This paper will explore the development of the indigenous black power movement that developed in Memphis, Tennessee, during the late 1960s and 1970s, the interplay between the rise of African American youth activism in Memphis during the black power era and the evolution of Stax Records and Isaac Hayes as important icons during the black power movement. As black power activism emerged as an ideological, strategic, and tactical response to the limits of the civil rights movement, many black youth in Memphis embraced this ideology as a logical transition in the struggle for black freedom. At the same time that segments of black youth in the city began to turn toward this ideology, Memphis’s Stax Records also began to shift its politics as it became less of the integrationist musical enterprise that it had been in the early 1960s. Stax embraced the ethos of black power both in its musical offerings and its economic pursuits. This paper traces this evolution, culminating in a discussion about the tragic death of Elton Hayes, a 17-year-old black male who was killed by the Memphis Police Department. In the aftermath of the tragic incident, the black community in the city exploded, and a riot ensued. The death of young Elton Hayes sparked violence and rioting in its aftermath and the youth and community at large responded. The Memphis chapter of the Black Panther party as well as other local black radical organizations attempted to rally the black community to action. Notably, Stax Records music recording artist Isaac Hayes, who by the late 1960s and early 1970s had become one of the leading soul icons in the music industry, was dispatched to help subdue the understandably distraught and frustrated black youth. This paper will also look to situate Isaac Hayes’s function during the riot, as well as Stax’s position as the visible beacon of black power and black pride in Memphis and its impact on the city.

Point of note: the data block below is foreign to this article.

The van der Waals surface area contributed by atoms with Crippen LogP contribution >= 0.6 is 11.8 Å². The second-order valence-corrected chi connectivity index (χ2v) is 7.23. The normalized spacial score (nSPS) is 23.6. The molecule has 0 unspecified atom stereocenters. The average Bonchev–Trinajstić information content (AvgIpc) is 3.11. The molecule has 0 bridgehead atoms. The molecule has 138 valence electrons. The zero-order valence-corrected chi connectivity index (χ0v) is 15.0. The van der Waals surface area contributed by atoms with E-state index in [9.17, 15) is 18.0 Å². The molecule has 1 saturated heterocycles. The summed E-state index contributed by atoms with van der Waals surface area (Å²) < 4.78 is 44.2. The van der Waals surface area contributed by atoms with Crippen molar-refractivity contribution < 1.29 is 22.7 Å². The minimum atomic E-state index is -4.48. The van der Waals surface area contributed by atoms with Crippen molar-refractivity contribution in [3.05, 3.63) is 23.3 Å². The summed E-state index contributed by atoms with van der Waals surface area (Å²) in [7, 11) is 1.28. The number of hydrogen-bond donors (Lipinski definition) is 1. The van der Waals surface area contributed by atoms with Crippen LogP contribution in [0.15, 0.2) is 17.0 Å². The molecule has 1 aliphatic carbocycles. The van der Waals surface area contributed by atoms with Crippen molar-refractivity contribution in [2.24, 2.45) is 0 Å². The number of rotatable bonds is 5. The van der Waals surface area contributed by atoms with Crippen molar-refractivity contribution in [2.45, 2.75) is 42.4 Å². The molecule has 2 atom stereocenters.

Shirletta J. Kinchen, University of Louisville
The Memphis Red Squad and the Assault on the Movement, 1968–1976
This paper will examine the covert intelligence campaign by the Memphis Police Department’s (MPD) Red Squad—a counterintelligence unit—to monitor, harass, and disrupt the work of black and white youth activists in the city in the late 1960s and 1970s. In the wake of the 1968 sanitation workers’ strike and the assassination of Martin Luther King Jr., the MPD feared that young African Americans inspired by black power ideology and rhetoric and white students radicalized by the Vietnam War would stoke discontent, create chaos, and encourage violence in Memphis. The paper draws on author interviews with participants in Memphis movement organizations, archival records, and, most notably, the case file from a four-decade-old lawsuit that accused the MPD of collecting political intelligence in violation of citizens’ constitutional rights. Given that Red Squad records are difficult to locate, this case file, which includes raw surveillance records that I will display during the presentation, provides a unique evidentiary basis. Red Squads such as Memphis’s worked with their more well-known counterparts in the Federal Bureau of Intelligence, military intelligence, and state investigative agencies to create a web of surveillance in which no target was too small, no threat too insignificant to merit attention. Driven by fear, the police saw threats everywhere and deployed the power of the state against those it perceived as enemies.
Gregg L. Michel, University of Texas at San Antonio
Memphis since King